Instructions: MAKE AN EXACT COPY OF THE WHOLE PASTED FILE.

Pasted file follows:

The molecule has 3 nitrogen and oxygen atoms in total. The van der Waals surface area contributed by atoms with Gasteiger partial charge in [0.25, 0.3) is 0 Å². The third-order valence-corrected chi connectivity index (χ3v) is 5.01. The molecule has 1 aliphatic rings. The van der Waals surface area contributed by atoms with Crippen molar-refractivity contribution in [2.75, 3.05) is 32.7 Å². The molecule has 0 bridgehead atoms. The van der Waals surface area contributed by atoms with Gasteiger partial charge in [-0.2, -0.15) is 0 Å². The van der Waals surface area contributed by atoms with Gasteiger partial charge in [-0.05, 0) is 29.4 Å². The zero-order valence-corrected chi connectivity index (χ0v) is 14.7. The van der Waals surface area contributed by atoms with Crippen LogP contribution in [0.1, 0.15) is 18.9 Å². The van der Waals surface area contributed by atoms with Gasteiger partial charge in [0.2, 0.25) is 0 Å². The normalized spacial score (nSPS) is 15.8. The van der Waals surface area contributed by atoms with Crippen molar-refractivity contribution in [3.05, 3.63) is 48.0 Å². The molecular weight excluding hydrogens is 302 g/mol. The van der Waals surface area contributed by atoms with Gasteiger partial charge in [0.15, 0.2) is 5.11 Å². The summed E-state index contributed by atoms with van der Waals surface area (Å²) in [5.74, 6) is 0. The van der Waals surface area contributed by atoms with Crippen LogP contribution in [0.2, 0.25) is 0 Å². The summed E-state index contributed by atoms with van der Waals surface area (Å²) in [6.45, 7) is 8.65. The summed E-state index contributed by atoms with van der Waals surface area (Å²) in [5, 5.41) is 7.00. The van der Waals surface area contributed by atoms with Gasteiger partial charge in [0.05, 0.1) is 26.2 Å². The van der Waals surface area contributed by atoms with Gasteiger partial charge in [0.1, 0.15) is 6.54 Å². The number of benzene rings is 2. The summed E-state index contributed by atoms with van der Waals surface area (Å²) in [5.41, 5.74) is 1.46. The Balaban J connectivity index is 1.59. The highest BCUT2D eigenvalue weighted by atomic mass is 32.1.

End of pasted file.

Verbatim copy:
The molecule has 3 nitrogen and oxygen atoms in total. The van der Waals surface area contributed by atoms with Gasteiger partial charge in [0.25, 0.3) is 0 Å². The third-order valence-corrected chi connectivity index (χ3v) is 5.01. The molecule has 1 aliphatic rings. The van der Waals surface area contributed by atoms with Crippen molar-refractivity contribution in [2.75, 3.05) is 32.7 Å². The molecule has 0 bridgehead atoms. The van der Waals surface area contributed by atoms with Gasteiger partial charge in [-0.2, -0.15) is 0 Å². The van der Waals surface area contributed by atoms with Gasteiger partial charge in [-0.05, 0) is 29.4 Å². The zero-order valence-corrected chi connectivity index (χ0v) is 14.7. The van der Waals surface area contributed by atoms with Crippen LogP contribution in [0.1, 0.15) is 18.9 Å². The van der Waals surface area contributed by atoms with Gasteiger partial charge in [0.2, 0.25) is 0 Å². The normalized spacial score (nSPS) is 15.8. The van der Waals surface area contributed by atoms with Crippen molar-refractivity contribution in [3.05, 3.63) is 48.0 Å². The molecular weight excluding hydrogens is 302 g/mol. The van der Waals surface area contributed by atoms with Gasteiger partial charge in [0.15, 0.2) is 5.11 Å². The summed E-state index contributed by atoms with van der Waals surface area (Å²) in [5.74, 6) is 0. The van der Waals surface area contributed by atoms with Crippen LogP contribution in [0.2, 0.25) is 0 Å². The summed E-state index contributed by atoms with van der Waals surface area (Å²) in [6.45, 7) is 8.65. The summed E-state index contributed by atoms with van der Waals surface area (Å²) in [5, 5.41) is 7.00. The van der Waals surface area contributed by atoms with Gasteiger partial charge in [0.05, 0.1) is 26.2 Å². The van der Waals surface area contributed by atoms with Gasteiger partial charge in [0.1, 0.15) is 6.54 Å². The number of benzene rings is 2. The summed E-state index contributed by atoms with van der Waals surface area (Å²) in [5.41, 5.74) is 1.46. The Balaban J connectivity index is 1.59. The highest BCUT2D eigenvalue weighted by atomic mass is 32.1.